Review Summary: A bad dream.
I have recently noticed a trend that runs a line between Noel Gallagher and insanity. The theory may be sketchy in places, but can basically get going anywhere. You can notice it in Bloc Party’s resentment to be seen as the band that created Silent Alarm
and to have electro-fun instead, which may or may not be related to Gallagher’s labelling them as “Indie ***”. You might be able to trace Damon Albarn’s indignant reaction to Britpop in his latest offbeat attempts at Chinese theatre. Jay-Z even ended up performing “Wonderwall” live after a feud between the two parties that essentially went nowhere. Of course, these moot antics would be a challenge to relate to Noel Gallagher, let alone one another, but how about this to seal the deal: experiencing Keane’s free release of “Spiralling” made me realise, amidst attempts to prove Gallagher wrong, that the “three biggest wankers in a band” had accidentally transported themselves to the 80s.
On listening to Perfect Symmetry
, however, I can confirm that “Spiralling” gave away absolutely nothing. With its original release, you were urged to detest its unbearable 80s idolization, but also embrace it as a guilty pleasure. As it comes opening Perfect Symmetry
, things have changed. The wild Ooo!
s are subdued, steel drums replace the original carefree synth sounds, and the song’s saving grace – its chorus – becomes deflated. Even the topic-confused bridge becomes dirge, the lines Did you wanna be the president? Did you wanna start a war? Did you wanna be in love?
are politically and romantically comical, and certainly not worthy of the extension they garner. Whether or not the listener had doted upon the original radio release, this restrain already begins Perfect Symmetry
with a crack.
Actually, “Spiralling” gave away absolutely nothing not because it lied concerning the nostalgic keyboard groove, but more so because everything on the band’s third effort has glaring spaces that are begging to be filled with music. There’s something on title track “Perfect Symmetry”, an Abba abducted fan-tune, that unfortunately needs revising. As the cries of Wrap yourself around me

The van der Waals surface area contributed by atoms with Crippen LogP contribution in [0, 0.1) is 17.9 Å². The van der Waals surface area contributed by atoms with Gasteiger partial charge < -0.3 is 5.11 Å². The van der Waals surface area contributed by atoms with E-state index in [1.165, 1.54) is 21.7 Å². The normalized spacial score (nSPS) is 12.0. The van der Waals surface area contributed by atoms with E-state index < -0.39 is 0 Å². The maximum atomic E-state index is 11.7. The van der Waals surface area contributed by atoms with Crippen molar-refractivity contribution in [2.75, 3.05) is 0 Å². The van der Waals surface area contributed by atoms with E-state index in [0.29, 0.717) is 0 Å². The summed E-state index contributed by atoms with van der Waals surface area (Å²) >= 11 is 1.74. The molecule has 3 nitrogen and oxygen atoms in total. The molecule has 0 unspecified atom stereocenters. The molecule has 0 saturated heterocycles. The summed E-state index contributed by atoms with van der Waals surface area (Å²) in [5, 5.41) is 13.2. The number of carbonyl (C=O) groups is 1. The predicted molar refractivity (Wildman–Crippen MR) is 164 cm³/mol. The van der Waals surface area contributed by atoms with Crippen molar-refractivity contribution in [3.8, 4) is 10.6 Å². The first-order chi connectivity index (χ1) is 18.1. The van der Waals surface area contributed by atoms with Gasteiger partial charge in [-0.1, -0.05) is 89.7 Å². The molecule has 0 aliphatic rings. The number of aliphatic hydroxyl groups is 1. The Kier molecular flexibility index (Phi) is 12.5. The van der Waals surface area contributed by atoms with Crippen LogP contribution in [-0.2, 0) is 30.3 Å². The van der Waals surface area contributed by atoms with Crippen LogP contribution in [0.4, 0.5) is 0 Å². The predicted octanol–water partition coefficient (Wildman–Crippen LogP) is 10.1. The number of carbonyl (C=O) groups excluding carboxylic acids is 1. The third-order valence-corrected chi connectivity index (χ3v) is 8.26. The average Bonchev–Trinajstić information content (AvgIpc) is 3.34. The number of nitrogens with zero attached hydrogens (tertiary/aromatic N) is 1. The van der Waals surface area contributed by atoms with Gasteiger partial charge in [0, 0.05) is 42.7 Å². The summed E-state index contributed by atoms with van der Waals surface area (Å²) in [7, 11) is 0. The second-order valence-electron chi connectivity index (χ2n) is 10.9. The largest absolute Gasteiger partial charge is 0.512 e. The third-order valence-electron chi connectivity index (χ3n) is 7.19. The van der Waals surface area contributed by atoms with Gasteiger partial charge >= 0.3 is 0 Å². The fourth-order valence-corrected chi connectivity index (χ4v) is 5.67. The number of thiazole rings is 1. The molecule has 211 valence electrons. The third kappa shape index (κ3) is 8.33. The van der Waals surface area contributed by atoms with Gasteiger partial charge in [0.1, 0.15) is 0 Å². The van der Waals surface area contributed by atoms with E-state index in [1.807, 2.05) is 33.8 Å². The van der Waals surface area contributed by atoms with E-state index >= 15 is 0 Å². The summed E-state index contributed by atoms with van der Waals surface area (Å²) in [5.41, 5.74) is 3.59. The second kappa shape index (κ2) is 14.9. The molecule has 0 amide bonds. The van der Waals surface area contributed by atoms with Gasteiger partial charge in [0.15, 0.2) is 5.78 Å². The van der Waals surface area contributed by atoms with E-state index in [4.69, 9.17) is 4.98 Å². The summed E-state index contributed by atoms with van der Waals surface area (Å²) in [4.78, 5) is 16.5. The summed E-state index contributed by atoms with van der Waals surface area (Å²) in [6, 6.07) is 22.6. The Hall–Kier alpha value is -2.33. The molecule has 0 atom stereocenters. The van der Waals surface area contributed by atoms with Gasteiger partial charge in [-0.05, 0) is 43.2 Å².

echo their intention to be the song’s – the album’s - focal point, you wonder what exactly is being differentiated. Aside from the no-guitar, distinguishable-piano attributes, all that “Perfect Symmetry” can do for Keane is sound strikingly, hauntingly like an Abba revival. It’s a tool that oozes with perplexing smoothness, but aside from its shining surface meanders into repeated nothingness.
The sad thing is that this backwards trend could be as fun as Tom Chaplin wishes it would be if only it wasn’t so watered down. The album has, aside from its quick-to-wane synth-pop novelty, no role to play. It’s moments such as the cold cries of You don’t see me
in, well, “You Don’t See Me”, that Perfect Symmetry
proves to be its own personality crisis. The droning four minutes manage to mash up the crushing noises of Under The Iron Sea
and the ballad-esque bleakness of debut Hopes & Fears
. Unfortunately, Keane seem to be unable to re-enact these forays appropriately and eventually show up their third self-described ‘fun’ sound as shallow; it hides behind what they know, and adds in ridiculous tricks. Even “Love Is The End” sounds like a decadent interpretation of how the two previous closers sounded. Once more around the block, however, the hopeless love ballad is painful for the wrong reasons – the disjointed blend of sluggish drumming and lame piano chords create a sound too sleazy to be even remotely beautiful. This is what troubles Perfect Symmetry
; when it matters most, Keane remember themselves in all the wrong ways and try to fathom it into something far too inoffensive.
has a saving grace in “You Haven’t Told Me Anything”, delving into a spacey mood that isn’t compromised by being either over-the-top or untouched. This balance remains unmatched throughout the ten tracks that surround it – whether it is the toning down of the sing-along “Spiralling” or the disappointingly emotionless “Love Is The End”, there is no cold, creepy, or (much to their anguish), all-encompassing world to delve into. Sadly and simply put, the three “biggest wankers in a band” don’t have the quirky upbringing they want, and it shows. Tom Chaplin can hope all he wants, but Perfect Symmetry
will never hold the self-proclaimed ‘pop’ sing-a-longs it so nearly could.